14. The other aspect of the decision in Rao Shiv Bahadur Singh's case : 1954CriLJ910 , is the employment of Magistrates as witnesses of police traps. Here again, we are in full agreement with the view that the independence and impartiality of the judiciary requires that Magistrates whose normal function is judicial should not be relegated to the position of partisan witnesses and 'required to depose to matters transacted by them in their official capacity unregulated by any statutory rules of procedure or conduct whatever'. At the same time it is necessary to make some distinctions. In a large part of the country now, the directive principle laid down in Art. 50 of the Constitution has been implemented, and there has been a separation of the judiciary from the executive. The principles on which the employment of Magistrates as witnesses of police traps has been condemned have hardly any application where the Magistrates concerned are executive Magistrates who perform no judicial functions or where the officers concerned are officers of the Anti-Corruption Department whose duty it is to detect offences of corruption. In the case before us, Mukherji and Misra belonged to such a department. Moreover, however inexpedient it may be to employ Magistrates as trap witnesses, their evidence has to be judged by the same standard as the evidence of other partisan or interested witnesses, and the inexpediency of employing Magistrates as trap witnesses cannot be exalted into an inflexible rule of total rejection of their evidence, in the absence of independent corroboration. The learned Solicitor-General referred in the course of his arguments to the difficulty of detecting corruption cases and of securing conviction in such cases. We do not think that such a consideration should influence the mind of a judge. Whatever be the difficulties, admissible evidence given in a case must be judged on its own merits, with due regard to all the circumstances of the case.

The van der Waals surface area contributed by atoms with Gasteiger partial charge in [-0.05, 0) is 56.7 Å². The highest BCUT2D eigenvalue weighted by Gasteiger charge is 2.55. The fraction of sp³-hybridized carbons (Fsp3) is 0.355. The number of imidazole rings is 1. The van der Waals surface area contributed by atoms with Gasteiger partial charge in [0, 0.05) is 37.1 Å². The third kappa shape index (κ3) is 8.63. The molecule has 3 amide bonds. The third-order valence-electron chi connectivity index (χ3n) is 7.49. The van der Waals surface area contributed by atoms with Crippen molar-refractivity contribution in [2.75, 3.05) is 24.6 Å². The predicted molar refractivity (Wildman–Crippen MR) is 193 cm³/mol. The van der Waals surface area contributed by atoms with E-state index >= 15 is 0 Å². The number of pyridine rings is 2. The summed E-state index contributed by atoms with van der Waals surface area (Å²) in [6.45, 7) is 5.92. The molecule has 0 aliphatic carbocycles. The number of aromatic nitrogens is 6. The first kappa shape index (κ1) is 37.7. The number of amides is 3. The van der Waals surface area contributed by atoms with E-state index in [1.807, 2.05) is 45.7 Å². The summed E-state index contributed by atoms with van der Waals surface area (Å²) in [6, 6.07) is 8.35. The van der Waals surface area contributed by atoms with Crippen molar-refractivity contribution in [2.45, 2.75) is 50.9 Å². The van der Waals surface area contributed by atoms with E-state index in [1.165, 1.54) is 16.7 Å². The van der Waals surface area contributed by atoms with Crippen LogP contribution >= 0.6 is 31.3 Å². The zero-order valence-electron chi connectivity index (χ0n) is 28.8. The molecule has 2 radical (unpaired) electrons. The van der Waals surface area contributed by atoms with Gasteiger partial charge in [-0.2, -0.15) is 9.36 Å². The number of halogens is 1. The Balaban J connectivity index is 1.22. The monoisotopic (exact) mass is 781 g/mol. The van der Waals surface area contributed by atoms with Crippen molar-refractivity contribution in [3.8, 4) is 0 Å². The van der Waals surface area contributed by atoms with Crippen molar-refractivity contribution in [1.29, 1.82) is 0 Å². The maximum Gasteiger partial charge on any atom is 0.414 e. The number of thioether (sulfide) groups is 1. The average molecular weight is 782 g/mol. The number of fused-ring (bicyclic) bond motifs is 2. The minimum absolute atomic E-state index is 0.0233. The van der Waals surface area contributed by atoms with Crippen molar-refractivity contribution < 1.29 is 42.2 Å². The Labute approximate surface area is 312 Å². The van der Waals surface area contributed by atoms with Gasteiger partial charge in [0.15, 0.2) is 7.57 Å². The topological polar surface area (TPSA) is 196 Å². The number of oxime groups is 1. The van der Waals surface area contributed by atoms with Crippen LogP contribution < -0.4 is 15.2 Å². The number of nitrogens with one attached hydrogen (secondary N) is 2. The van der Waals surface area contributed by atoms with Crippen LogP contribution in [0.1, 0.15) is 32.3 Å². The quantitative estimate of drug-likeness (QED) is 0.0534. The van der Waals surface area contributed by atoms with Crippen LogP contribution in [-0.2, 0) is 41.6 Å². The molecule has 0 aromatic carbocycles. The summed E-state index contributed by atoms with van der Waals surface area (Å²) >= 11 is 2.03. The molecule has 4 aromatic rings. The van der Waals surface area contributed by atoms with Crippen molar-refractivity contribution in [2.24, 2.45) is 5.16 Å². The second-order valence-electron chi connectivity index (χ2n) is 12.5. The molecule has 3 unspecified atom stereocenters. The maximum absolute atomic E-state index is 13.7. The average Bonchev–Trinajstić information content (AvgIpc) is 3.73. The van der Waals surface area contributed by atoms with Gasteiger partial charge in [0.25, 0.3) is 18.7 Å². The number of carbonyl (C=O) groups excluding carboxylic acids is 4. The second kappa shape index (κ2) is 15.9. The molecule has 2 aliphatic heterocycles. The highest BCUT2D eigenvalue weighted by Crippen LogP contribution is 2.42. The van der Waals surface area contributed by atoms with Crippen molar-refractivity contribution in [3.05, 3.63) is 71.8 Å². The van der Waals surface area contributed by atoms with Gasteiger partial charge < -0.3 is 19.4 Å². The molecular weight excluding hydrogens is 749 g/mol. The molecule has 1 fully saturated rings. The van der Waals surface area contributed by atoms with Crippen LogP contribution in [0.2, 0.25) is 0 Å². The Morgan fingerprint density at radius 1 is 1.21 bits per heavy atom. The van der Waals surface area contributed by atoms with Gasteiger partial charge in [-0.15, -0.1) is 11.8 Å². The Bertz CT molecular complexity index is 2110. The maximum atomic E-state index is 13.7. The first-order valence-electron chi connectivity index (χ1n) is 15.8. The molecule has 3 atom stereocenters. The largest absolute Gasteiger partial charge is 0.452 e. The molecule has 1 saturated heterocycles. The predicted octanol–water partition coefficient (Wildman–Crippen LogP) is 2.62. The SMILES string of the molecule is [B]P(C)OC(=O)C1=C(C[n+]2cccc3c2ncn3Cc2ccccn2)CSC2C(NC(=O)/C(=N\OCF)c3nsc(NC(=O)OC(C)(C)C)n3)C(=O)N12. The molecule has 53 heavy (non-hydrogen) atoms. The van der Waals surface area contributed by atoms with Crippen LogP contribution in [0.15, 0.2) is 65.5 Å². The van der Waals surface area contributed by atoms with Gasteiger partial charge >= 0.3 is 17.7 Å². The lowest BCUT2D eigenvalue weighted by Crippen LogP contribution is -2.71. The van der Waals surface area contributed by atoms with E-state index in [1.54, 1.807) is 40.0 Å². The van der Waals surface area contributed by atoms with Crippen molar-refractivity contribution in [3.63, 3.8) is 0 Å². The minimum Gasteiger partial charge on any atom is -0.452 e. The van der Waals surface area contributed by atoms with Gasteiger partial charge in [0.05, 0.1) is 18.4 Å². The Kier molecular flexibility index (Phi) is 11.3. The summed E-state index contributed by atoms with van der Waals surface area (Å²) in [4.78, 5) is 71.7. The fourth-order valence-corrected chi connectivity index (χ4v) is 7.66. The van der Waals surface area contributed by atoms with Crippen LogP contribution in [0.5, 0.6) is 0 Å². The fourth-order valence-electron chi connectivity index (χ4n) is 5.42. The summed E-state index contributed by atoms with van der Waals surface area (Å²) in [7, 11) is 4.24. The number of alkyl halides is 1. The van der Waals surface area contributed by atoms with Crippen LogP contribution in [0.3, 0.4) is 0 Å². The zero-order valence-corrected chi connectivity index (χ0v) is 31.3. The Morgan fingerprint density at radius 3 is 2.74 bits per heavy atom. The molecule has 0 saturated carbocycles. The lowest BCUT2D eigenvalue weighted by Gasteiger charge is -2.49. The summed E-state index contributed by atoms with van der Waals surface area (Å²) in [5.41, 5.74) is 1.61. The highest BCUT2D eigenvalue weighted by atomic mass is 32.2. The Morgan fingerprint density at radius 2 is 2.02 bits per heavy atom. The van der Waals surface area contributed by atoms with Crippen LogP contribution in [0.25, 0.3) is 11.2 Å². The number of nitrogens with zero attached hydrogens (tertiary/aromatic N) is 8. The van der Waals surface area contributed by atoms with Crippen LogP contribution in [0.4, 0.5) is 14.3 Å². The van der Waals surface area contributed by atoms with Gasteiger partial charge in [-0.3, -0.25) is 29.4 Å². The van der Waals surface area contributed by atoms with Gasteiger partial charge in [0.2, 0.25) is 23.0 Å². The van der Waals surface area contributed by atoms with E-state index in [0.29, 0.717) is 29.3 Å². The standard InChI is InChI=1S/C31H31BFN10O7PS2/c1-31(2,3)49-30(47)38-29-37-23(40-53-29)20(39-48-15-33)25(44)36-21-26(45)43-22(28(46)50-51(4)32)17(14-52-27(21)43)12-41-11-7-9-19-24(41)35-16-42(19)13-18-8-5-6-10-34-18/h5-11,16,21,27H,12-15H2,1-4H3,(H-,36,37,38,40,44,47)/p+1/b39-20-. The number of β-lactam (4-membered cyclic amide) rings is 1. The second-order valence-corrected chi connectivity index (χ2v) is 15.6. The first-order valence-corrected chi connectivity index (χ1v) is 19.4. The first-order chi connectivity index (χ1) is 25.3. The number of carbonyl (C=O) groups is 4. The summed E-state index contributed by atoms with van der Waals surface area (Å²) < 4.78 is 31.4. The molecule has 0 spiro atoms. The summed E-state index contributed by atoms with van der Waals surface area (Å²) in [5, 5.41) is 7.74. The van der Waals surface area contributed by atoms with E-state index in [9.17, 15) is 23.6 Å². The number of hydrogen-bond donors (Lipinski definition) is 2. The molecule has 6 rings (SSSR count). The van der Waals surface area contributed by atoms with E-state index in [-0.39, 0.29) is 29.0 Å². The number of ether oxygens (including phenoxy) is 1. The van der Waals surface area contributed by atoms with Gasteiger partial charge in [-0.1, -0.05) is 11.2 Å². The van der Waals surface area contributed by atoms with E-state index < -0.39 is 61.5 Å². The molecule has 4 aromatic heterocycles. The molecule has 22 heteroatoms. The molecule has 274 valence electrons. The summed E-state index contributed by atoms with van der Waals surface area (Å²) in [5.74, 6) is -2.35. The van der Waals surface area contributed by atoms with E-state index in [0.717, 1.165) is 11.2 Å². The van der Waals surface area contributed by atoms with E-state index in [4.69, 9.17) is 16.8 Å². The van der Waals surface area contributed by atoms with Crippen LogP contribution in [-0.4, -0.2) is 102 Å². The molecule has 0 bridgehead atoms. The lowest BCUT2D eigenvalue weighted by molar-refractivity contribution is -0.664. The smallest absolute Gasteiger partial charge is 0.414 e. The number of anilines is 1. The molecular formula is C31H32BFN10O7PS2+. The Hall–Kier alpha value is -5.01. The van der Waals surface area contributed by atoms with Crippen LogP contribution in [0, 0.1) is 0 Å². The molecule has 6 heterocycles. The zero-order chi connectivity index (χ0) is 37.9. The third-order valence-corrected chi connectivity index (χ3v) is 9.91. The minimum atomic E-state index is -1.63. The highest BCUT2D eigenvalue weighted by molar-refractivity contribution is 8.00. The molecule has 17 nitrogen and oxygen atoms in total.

15. In some of the cases which have been cited at the bar a distinction has been drawn between two kinds of 'traps' -- legitimate and illegitimate -- as In re M.S. Mohiddin  CrI.L.J. 1245, and in some other cases a distinction has been made between tainted evidence of an accomplice and interested testimony of a partisan witness and it has been said that the degree of corroboration necessary is higher in respect of tainted evidence than for partisan evidence (see Ram Chand Tolaram Khatri v. The State : AIR1956Bom287 . We think that for deciding the questions before us, such distinctions are somewhat artificial, and in the matter of assessment of the value of evidence and the degree of corroboration necessary to inspire confidence, no rigid formula can or should be laid down.
16. For the aforesaid reasons, we think that the learned Judge of the High Court did not correctly appreciate the effect of the decision in Rao Shiv Bahadur Singh's case : 1954CriLJ910 , and he was in error in thinking that that decision laid down any inflexible rule that the evidence of the witnesses of the raiding party must be discarded in the absence of any independent corroboration. The correct rule is this : if any of the witnesses are accomplices who are participates criminis in respect of the actual crime charged, their evidence must be treated as the evidence of accomplices is treated; if they are not accomplices but are partisan or interested witnesses, who are concerned in the success of the trap, their evidence must be tested in the same way as other interested evidence is tested by the application of diverse considerations which must vary from case to case, and in a proper case, the Court may even look for independent corroboration before convicting the accused person. If a Magistrate puts himself in the position of a partisan or interested witness, he cannot claim any higher status and must be treated as any other interested witness.